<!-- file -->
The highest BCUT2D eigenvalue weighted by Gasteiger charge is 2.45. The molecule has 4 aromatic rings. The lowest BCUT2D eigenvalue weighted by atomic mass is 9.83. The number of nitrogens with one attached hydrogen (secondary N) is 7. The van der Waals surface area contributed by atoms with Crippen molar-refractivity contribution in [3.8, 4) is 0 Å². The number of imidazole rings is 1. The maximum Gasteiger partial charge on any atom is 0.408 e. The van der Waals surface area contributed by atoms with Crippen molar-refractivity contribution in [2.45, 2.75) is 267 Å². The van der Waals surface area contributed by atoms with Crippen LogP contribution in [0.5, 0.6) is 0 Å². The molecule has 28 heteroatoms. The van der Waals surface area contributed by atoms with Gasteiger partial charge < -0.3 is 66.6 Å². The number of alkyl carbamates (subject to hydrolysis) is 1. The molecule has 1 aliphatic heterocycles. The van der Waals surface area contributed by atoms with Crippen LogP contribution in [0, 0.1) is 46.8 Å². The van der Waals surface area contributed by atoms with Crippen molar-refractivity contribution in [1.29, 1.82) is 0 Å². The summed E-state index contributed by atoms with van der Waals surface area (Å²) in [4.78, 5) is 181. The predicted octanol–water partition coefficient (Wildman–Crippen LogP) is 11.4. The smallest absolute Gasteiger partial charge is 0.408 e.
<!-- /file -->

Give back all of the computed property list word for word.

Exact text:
The highest BCUT2D eigenvalue weighted by Gasteiger charge is 2.45. The molecule has 4 aromatic rings. The lowest BCUT2D eigenvalue weighted by atomic mass is 9.83. The number of nitrogens with one attached hydrogen (secondary N) is 7. The van der Waals surface area contributed by atoms with Crippen molar-refractivity contribution in [3.8, 4) is 0 Å². The number of imidazole rings is 1. The maximum Gasteiger partial charge on any atom is 0.408 e. The van der Waals surface area contributed by atoms with Crippen molar-refractivity contribution in [2.45, 2.75) is 267 Å². The van der Waals surface area contributed by atoms with Crippen LogP contribution in [0.5, 0.6) is 0 Å². The molecule has 28 heteroatoms. The van der Waals surface area contributed by atoms with Gasteiger partial charge < -0.3 is 66.6 Å². The number of alkyl carbamates (subject to hydrolysis) is 1. The molecule has 1 aliphatic heterocycles. The van der Waals surface area contributed by atoms with Crippen LogP contribution in [0, 0.1) is 46.8 Å². The van der Waals surface area contributed by atoms with Crippen molar-refractivity contribution in [1.29, 1.82) is 0 Å². The summed E-state index contributed by atoms with van der Waals surface area (Å²) in [4.78, 5) is 181. The predicted octanol–water partition coefficient (Wildman–Crippen LogP) is 11.4. The smallest absolute Gasteiger partial charge is 0.408 e.